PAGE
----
Finally, Mr. Chair, our most valuable resources – and it’s been stated before – across the Northwest Territories are our youth and our seniors and the people of the Northwest Territories. With the seniors, we heard about the concerns with the senior housing. Again, that can go back to the declining CMHC funding, and if they were to put a freeze on that funding, then we may be able to invest more into the provision of funding for seniors to keep them in their own homes. So, all the priorities that I’ve listed I believe are all connected.

Our youth. Having worked with our youth for the last number of years and interacting with them, I’m really positive about the future of the NWT. We’re developing a lot of really good leaders amongst the youth, and I believe in a few years there’ll be 19 of them sitting in here and looking after the needs of the Northwest Territories.

So, Mr. Chair, I didn’t take up very much time, but I do want to close by quoting a couple of lines from our Members’ conduct guidelines, and we need to take these to heart. I believe we’re going to sign these and they are going to be tabled so the public can have access to them. The one line I’d like to quote is: “To the public, I owe responsibility to work for the well-being of all residents of the Northwest Territories; and to my colleagues, I owe fairness and respect for our differences and the duty to work together for the good will of the common good.” Mr. Chair, in this case the common good are the people of the Northwest Territories and the Northwest Territories itself. So, I thank you very much.

Mr. Robert C. Mcleod’s Speech
Round Table Speeches by Members

Clerk Of The House (Mr. Mercer)

Thank you, Mr. McLeod. I think we’ll try and do one more and then we’ll take a break. Thank you, Mr. McLeod. We’ll do one more, and I’ll call upon Mr. Kieron Testart, the Member of the Legislative Assembly for Kam Lake. Mr. Testart. Mr. Kieron Testart’s Speech

Mr. Kieron Testart’s Speech
Round Table Speeches by Members

Kieron Testart Kam Lake

Mr. Chair, today I speak on behalf of my constituents who elected me to bring their concerns to our next government. These priorities, along with those from across the Northwest Territories, will shape the direction of the 18th Assembly.

The mandate I have received is based on the commitments I have made to the people of Kam Lake and to Northerners everywhere. The result of this historic election was motivated by a strong desire for change from the people whom we serve. This change was not for different government but, rather, for a better government that puts the needs of Northerners first and remains accountable to the public. No matter what priorities are decided upon by this Assembly, improvements to our consensus government must be made, and we must all endeavour to ensure that our doors remain open and Northerners have a clear understanding of how and why decisions are made. Our highest priority must be a functional and effective government whose Members work together in trust for the betterment of our society. We’ve already taken the first steps towards greater transparency in our leadership and priority-setting processes, and I’m encouraged by the strong level of engagement I’ve seen taking place in our democracy as Northerners raise their voices to be heard.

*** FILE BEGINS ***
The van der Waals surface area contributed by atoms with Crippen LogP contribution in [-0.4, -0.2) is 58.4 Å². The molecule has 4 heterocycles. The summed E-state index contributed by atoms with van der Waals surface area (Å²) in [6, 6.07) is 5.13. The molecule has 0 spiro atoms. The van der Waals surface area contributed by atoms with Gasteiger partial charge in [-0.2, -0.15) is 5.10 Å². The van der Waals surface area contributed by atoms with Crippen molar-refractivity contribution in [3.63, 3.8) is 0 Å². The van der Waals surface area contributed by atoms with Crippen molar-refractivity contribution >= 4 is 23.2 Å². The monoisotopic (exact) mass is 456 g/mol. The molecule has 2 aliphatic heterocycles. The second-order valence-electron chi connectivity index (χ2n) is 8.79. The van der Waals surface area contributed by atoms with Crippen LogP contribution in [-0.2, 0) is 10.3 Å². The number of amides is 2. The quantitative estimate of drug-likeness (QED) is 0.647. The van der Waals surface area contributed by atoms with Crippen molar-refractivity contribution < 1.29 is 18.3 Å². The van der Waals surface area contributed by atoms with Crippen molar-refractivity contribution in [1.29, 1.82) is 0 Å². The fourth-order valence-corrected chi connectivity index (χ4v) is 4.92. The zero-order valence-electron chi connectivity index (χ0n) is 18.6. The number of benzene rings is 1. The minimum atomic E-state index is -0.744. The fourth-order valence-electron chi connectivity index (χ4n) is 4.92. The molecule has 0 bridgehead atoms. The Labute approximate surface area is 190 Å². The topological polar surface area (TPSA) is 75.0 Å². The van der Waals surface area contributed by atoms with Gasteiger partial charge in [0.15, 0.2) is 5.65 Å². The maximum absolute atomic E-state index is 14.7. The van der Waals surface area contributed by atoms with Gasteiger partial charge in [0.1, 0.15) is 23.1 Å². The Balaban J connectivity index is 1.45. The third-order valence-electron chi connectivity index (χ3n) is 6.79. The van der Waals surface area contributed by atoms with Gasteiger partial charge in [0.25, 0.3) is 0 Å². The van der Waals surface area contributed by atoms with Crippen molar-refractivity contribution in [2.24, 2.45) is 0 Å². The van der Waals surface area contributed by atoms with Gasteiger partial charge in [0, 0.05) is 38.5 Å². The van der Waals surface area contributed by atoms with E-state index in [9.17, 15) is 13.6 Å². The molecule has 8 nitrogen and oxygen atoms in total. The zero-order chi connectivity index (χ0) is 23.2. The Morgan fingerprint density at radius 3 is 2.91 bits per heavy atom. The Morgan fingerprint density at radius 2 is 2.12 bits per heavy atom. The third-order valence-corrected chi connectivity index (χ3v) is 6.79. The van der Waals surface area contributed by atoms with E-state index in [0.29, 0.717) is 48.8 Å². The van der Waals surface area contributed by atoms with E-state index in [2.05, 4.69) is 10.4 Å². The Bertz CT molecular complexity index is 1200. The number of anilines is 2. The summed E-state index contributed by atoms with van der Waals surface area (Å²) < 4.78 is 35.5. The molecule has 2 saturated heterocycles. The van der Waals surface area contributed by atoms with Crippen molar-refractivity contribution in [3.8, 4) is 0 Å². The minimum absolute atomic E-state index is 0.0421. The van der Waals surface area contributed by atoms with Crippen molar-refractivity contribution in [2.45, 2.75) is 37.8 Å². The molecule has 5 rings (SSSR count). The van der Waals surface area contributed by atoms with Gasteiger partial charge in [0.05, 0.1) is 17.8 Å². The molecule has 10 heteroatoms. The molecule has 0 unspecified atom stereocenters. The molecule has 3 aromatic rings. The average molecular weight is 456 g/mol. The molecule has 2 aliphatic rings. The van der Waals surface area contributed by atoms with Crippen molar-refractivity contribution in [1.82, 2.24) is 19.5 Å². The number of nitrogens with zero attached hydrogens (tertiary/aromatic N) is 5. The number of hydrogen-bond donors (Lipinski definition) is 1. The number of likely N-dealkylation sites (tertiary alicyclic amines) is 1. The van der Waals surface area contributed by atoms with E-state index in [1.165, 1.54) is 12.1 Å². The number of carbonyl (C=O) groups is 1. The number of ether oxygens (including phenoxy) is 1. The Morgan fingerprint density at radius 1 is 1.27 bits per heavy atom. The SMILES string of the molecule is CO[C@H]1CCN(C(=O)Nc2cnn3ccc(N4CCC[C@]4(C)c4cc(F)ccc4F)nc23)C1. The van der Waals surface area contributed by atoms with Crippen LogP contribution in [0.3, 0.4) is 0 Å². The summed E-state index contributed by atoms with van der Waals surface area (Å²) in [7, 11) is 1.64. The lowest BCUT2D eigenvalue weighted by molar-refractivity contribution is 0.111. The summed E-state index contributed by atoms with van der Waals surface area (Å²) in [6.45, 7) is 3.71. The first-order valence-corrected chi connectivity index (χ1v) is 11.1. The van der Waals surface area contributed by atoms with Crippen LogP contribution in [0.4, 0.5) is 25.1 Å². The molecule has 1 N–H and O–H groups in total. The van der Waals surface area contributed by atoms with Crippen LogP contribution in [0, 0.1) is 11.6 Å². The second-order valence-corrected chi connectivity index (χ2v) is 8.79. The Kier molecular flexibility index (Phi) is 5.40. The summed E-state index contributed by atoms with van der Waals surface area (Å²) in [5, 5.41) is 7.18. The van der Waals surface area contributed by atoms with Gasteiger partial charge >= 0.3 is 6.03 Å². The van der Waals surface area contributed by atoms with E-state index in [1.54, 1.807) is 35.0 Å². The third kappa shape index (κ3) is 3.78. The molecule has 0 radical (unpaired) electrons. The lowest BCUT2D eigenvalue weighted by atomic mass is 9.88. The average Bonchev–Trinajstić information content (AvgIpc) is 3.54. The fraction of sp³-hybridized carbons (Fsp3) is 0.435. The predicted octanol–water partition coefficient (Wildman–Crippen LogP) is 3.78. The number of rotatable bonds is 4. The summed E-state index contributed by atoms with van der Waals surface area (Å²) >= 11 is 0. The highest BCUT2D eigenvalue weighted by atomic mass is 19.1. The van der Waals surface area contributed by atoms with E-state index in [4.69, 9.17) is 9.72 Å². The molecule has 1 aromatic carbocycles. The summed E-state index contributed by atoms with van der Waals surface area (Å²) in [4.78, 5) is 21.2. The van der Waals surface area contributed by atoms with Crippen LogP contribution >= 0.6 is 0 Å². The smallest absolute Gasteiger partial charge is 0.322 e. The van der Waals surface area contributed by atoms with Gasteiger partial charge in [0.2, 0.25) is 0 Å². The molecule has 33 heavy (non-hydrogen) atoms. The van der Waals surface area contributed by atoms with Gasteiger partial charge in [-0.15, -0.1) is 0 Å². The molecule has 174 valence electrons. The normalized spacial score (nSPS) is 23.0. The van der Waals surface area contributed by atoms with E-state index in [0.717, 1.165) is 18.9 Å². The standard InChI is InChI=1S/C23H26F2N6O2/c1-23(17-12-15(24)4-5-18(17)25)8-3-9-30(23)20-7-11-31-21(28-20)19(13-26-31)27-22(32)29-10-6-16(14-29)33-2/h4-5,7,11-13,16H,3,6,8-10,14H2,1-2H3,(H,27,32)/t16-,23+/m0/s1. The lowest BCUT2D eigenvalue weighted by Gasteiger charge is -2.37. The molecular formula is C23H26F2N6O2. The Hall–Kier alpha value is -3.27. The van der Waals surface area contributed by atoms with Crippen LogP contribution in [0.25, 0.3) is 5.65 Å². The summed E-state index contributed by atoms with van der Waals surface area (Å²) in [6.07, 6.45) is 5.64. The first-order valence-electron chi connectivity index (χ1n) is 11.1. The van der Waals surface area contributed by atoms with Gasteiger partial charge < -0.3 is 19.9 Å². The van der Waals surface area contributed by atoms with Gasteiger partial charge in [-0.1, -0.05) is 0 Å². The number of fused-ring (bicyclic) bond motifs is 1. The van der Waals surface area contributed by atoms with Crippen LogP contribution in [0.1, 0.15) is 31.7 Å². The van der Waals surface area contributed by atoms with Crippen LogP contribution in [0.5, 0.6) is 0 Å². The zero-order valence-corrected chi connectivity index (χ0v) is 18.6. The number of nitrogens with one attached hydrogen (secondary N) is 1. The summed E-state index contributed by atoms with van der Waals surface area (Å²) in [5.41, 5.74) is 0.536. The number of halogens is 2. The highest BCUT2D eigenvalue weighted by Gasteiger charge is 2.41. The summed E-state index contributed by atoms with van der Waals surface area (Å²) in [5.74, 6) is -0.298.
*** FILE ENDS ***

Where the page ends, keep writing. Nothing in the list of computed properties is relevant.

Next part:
Mr. Chair, what I heard during this election and in the many months that preceded it, was that Northerners are struggling with the high cost of living, limited opportunities for employment and education, the dramatic changes to our environment caused by climate change, and a lack of progress towards indigenous self-government and finalizing modern treaties. I understand those concerns very well, as until only very recently I experienced them firsthand as a northern resident unhappy with the efforts of our government to bring meaningful solutions to these issues.

I sought to represent the people of Kam Lake so that I could make a difference. I developed a detailed plan so that I could take action right away. Implementing that plan starts today as I work with other Members of the 18th Assembly to develop a common set of priorities that are shared by all Northerners. It is time to make tackling our high cost of living in the Northwest Territories a critical priority for our next government. Costs of living represent the single greatest barrier to increasing our population, expanding northern businesses and, most importantly, putting more money into the pockets of hardworking Northerners and their families.